Hawaiian Solar Observatory Granted Construction Permit


ATST Solar Telescope Construction Rendering. Credit: Ruth Kneale, Systems Librarian.

The world’s largest solar telescope will finally be built atop Haleakala, the dormant volcano that is the highest peak on the island of Maui.

Last week, Hawaii’s Board of Land and Natural Resources issued a construction permit for the 4-meter (13-foot) Advanced Technology Solar Telescope (ATST). Its 43.5-meter (142.7-foot) tall enclosure will tower over the other astronomical facilities on the mountain. The project will begin next week by removing rocks and grading the 3,084-meter (10,118-foot) summit.


An artist’s rendition of the Advanced Technology Solar Telescope atop Haleakala.

The telescope will give astronomers the resolution to see the fine-scale structure of magnetic fields that lead to violent solar events like flares and coronal mass ejections.

After years of environmental impact assessments, the project received a construction permit in December 2010, which was contested by the Kilakila O Haleakala, a group that claims that building the telescope would be cultural genocide. The impasse was broken when a board-appointed arbiter found the permit valid two years after it was issued.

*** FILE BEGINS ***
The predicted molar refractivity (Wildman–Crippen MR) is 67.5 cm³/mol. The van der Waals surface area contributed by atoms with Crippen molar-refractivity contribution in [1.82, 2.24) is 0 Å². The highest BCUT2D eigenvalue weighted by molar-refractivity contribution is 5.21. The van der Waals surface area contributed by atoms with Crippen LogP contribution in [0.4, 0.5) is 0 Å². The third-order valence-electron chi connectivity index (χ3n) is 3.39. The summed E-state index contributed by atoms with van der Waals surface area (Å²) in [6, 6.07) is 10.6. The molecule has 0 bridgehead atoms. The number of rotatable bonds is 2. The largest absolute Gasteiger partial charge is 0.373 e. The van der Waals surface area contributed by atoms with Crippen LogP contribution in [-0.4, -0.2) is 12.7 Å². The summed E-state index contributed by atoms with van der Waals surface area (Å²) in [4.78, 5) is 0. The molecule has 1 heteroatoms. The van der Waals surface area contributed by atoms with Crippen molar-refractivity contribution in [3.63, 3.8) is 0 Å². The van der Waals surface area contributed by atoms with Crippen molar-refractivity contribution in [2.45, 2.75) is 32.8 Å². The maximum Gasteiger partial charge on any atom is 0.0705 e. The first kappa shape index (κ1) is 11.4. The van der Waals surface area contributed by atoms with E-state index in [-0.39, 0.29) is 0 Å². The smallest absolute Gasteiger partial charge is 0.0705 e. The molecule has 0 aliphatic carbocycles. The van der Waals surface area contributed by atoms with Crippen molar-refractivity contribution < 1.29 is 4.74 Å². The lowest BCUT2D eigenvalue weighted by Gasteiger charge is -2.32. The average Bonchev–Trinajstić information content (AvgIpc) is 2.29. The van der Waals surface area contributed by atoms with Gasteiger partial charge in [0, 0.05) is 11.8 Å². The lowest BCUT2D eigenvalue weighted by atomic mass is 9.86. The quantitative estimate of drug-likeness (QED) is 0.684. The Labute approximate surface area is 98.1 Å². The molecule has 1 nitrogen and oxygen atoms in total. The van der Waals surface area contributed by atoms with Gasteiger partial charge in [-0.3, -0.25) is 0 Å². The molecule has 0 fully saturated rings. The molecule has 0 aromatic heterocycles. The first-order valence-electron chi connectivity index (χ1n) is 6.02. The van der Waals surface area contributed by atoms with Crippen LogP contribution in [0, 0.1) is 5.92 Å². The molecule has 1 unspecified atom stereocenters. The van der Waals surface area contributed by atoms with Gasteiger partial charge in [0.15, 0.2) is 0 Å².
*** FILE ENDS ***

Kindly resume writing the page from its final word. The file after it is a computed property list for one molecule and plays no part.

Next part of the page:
To help move forward, the project has agreed to some significant concessions. The project had to hire a cultural specialist, who has blessed the site. Construction workers will be required to take special training so that they won’t desecrate the site while they work. They will also build a shrine, adding to the two shrines built earlier by the University of Hawaii’s Institute for Astronomy.

There is also a staff biologist to monitor the nesting burrows of the Hawaiian petrel (Pterodroma sandwichensis), an endangered bird. A fence will be built to keep out feral goats, which can trample the burrows. All in all, including the delays, the $298-million telescope’s price might rise by 10%.

Once the telescope is complete, it will be used to gather polarized light from Sol, allowing astronomers to trace out magnetic field lines, which could identify magnetic flux tubes (small, short-lived structures that are thought to be precursors to violent solar events).

The ATST will also have to find ways to disperse some 13 kilowatts of heat. Air jets on the back of the mirror will keep it cool, and some of its silicon optics are cooled with water.

The project expects the telescope to be operational in 2019.

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